Windows 7 DPI scaling: my 7 is bigger than your 7

You may not know it, but you are very likely to be using a high dots-per-inch (DPI) display today, especially if you use a laptop smaller than 15-inches. The fact is, if you use Windows XP, or even Windows Vista, you are actually not getting the most out of your monitor. If you have to squint or lower the resolution then you know what I’m talking about.

Starting with Windows 7, you will not have to worry about this issue. Building on top of the improvements already made to support high DPIs in Windows Vista, Windows 7 is set to make changing DPIs as intuitive and as “safe” as changing resolutions. Just to take it one step further, Windows 7 will even choose the most appropriate DPI for you when you install.

You know how high DPIs look in Windows Vista, so how does it look in Windows 7? Well I’ve compiled this set of screenshots again to show you exactly that.


96 DPI (100%)


120 DPI (125%)


144 DPI (150%)


192 DPI (200%)

As you can see, the support for high DPIs in Windows 7 is pretty remarkable. Common issues with high DPI – clipped text, layout issues, pixelated bitmaps and incorrect font sizes have been addressed very well. In fact, the system is so advanced now you can even change DPIs just by logging out and back in, whereas you had to restart before. Personally, I’m convinced I will be using the non-default DPI of 120dpi (125%) when 7 ships. I’ll let you judge for yourself.

28 insightful thoughts

  1. Can you do some sort of comparison? I can’t see much of a difference. Having different screen resolutions and apps open make it harder too.

  2. Now the more intersting part is. What happens to legacy applications or 3rd party applications when you move away from 96 DPI? I Vista they behaved awfully and I doubt this will change in Windows 7. You had to make your applications explicitly DPI aware for Windows Vista and I doubt that will change for Windows 7. There a re still a remarkable large amount applications that break UI-wise with modified DPI settings. IE7 is one of them btw. Was there anything mention in this regard?

  3. not me, i bought 2 24″ monitors and 1 28″ monitor to maximixe my screen real estate. try opening up excel and see the number of visible rows and columns change as you increase dpi.

    why would i want to buy a monitor that has a resolution of 1920×1200 and then shrink it? i’ll stick with 96.

    1. Actually I need the damm scaling lowered and there is nothing below 100…. grrrr everything is just too big even on 100%!

  4. Long, I’ve been using High DPI since XP. It’s actually not bad on XP, and definitely better on Vista. There are definitely a bunch of improvements to make the overall experience better in Win7 (per-user DPI, better support in the shell). Try it out on Vista, you won’t be disappointed.

  5. @ DPI naysayers.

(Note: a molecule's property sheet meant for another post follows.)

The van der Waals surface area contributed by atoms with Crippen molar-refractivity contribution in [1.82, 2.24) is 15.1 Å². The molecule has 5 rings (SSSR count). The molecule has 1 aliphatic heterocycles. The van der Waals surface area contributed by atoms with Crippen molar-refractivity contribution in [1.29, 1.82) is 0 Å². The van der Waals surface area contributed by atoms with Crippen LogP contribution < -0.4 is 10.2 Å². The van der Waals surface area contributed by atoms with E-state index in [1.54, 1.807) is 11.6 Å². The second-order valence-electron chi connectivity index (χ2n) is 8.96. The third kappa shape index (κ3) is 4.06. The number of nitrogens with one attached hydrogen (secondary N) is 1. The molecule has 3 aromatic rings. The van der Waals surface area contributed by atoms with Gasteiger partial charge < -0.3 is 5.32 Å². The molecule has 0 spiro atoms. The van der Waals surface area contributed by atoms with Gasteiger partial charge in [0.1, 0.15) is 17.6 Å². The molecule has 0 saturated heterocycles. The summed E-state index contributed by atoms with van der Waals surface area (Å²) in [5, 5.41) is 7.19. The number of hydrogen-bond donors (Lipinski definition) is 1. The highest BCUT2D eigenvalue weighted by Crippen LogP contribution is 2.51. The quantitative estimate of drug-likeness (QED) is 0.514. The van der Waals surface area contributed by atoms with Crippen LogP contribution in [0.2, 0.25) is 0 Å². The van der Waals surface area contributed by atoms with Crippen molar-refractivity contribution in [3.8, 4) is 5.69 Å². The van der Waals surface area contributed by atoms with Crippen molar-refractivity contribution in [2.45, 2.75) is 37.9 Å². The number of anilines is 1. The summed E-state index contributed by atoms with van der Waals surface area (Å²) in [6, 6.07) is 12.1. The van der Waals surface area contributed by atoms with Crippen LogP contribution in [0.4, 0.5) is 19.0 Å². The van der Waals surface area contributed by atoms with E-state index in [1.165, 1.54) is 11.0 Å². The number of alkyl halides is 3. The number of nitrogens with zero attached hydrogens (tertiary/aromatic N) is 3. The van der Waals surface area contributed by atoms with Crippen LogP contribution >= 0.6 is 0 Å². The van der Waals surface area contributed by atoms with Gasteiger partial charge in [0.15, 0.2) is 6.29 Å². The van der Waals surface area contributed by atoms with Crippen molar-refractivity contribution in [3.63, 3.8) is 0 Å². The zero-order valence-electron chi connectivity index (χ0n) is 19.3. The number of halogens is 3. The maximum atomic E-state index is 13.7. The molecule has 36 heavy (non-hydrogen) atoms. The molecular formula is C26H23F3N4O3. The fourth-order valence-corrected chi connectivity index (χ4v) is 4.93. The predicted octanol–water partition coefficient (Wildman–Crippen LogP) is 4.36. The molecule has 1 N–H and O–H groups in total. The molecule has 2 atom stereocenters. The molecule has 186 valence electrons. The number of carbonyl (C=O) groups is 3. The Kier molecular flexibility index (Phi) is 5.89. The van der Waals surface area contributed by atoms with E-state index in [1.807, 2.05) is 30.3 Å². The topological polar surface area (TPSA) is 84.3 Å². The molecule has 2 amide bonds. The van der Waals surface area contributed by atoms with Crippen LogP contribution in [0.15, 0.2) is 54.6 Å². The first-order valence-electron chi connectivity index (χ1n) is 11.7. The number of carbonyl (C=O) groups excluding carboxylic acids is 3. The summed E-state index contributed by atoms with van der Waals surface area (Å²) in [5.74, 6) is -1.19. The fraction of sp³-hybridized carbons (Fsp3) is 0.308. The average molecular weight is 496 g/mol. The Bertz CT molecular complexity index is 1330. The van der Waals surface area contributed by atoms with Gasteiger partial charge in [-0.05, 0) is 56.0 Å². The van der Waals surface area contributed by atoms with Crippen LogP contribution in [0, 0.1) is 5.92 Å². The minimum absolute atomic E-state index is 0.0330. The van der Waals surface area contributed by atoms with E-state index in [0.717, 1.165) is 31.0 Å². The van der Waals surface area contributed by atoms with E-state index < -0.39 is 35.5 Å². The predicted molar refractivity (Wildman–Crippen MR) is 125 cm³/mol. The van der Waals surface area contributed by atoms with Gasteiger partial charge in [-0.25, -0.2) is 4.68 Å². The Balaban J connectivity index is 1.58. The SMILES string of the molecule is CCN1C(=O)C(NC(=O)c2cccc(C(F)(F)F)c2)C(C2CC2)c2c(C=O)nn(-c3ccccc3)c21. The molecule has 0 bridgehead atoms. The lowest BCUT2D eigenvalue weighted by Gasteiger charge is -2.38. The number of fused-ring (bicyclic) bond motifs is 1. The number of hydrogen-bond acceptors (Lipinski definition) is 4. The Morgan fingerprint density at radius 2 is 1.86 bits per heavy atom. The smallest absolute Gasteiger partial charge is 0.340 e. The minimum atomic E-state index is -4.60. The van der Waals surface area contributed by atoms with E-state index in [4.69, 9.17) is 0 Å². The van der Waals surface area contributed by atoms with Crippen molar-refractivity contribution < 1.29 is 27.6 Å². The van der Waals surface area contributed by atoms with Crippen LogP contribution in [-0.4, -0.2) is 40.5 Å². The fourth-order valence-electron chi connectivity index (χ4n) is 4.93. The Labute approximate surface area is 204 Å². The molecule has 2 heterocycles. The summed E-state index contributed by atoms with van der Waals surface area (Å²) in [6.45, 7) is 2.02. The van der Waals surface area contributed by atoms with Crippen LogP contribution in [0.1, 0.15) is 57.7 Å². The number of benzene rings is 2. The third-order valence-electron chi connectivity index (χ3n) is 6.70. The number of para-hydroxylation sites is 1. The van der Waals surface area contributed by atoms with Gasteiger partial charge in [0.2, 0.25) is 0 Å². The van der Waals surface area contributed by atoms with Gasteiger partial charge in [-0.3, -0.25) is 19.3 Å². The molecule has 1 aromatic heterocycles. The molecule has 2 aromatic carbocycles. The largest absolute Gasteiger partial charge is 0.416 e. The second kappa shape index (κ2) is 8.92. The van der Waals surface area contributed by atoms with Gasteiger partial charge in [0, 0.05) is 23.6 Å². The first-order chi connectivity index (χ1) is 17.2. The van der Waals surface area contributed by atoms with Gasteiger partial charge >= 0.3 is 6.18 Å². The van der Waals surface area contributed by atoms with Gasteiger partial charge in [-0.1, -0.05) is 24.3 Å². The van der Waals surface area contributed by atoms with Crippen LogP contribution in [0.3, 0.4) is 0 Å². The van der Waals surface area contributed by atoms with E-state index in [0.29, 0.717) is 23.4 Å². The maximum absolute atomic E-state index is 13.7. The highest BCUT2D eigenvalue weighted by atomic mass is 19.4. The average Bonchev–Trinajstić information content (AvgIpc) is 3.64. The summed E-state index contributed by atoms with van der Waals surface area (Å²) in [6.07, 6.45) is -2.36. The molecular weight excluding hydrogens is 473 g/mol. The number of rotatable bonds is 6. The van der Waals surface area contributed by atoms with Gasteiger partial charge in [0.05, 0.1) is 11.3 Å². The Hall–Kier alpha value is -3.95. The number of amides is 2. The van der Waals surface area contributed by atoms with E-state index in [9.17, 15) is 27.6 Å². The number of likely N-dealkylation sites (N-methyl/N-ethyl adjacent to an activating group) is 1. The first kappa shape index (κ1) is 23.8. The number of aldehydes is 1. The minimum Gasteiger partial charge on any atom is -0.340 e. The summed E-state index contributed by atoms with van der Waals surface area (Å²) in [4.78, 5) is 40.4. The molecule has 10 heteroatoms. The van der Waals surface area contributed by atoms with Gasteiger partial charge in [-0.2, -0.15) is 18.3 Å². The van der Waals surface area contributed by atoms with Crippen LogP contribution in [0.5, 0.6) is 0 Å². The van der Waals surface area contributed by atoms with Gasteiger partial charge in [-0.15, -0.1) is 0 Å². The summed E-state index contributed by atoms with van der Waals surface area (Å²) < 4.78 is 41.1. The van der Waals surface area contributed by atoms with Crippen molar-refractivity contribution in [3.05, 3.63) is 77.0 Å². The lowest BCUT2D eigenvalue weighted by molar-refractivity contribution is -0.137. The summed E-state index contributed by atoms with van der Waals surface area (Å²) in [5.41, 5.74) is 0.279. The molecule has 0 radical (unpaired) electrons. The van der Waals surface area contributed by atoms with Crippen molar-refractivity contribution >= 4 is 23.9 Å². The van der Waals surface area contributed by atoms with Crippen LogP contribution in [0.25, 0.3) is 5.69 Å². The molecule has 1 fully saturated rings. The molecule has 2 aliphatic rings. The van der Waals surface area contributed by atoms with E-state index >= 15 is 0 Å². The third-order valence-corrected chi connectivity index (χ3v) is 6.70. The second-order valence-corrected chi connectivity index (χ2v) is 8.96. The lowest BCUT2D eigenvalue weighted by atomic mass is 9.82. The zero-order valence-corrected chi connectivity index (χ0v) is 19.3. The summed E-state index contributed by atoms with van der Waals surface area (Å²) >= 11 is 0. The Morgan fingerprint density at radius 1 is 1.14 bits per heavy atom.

A 24 inch monitor at 1920×1200 is a 96 DPI screen. What happens when you have a 24 inch monitor that is 3840×2400 pixels? It would be unusable with the system set to 96 DPI.

    Windows Vista already works great with high DPI screens, like for example my 12 inch 1440×1050 (around 144 DPI) screen on my Tablet PC, which I run the system at 120 DPI. You can also tell it to scale legacy applications which use fixed pixel sizes, but that does make them somewhat blurry obviously. And contrary to what was said IE7 works great at higher DPIs, its just websites that use fixed pixel sizes that don’t!

    Honestly guys, when you see a high DPI monitor and a system set to higher DPI your jaw will hit the floor at how beautiful the text and UI is on it. It’s incredible. Nice to see Microsoft continuing to make improvements in this area, now if only every one else would start catching up. I don’t want to be stuck at 96 DPI forever.

  6. Ahh after looking closely they are not infact scaling! If you get a chance could you please ask someone about this and if they will change this? This is a pretty major problem with high DPI..

  7. Another thing that makes dpi settings useless in Windows is when you have multiple monitors with differnt ppi. This is a common scenario wih notebooks and home PCs. Does Windows 7 adress this?

  8. I like how they’ve made larger system tray icons to complement the higher DPI settings. They stay sharp even at 200%. Now if they could do the same for Wordpad’s Ribbon controls.

  9. Actually, what has changed in Windows 7 except the log on/log off instead of restart? Is is different support for legacy apps?

  10. The screenshots you posted are from Windows Vista, not Windows 7. In Windows 7 the taskbar is not scaled and therefore the text gets clipped, while in Vista the taskbar buttons and icons get scaled to accommodate for larger text.

  11. ynkot, that is Windows 7. If it were Vista as you say, you’d have a hard time explaining the navigation pane in Explorer; the Show Desktop to the right of the taskbar; and the Ribbonized WordPad.

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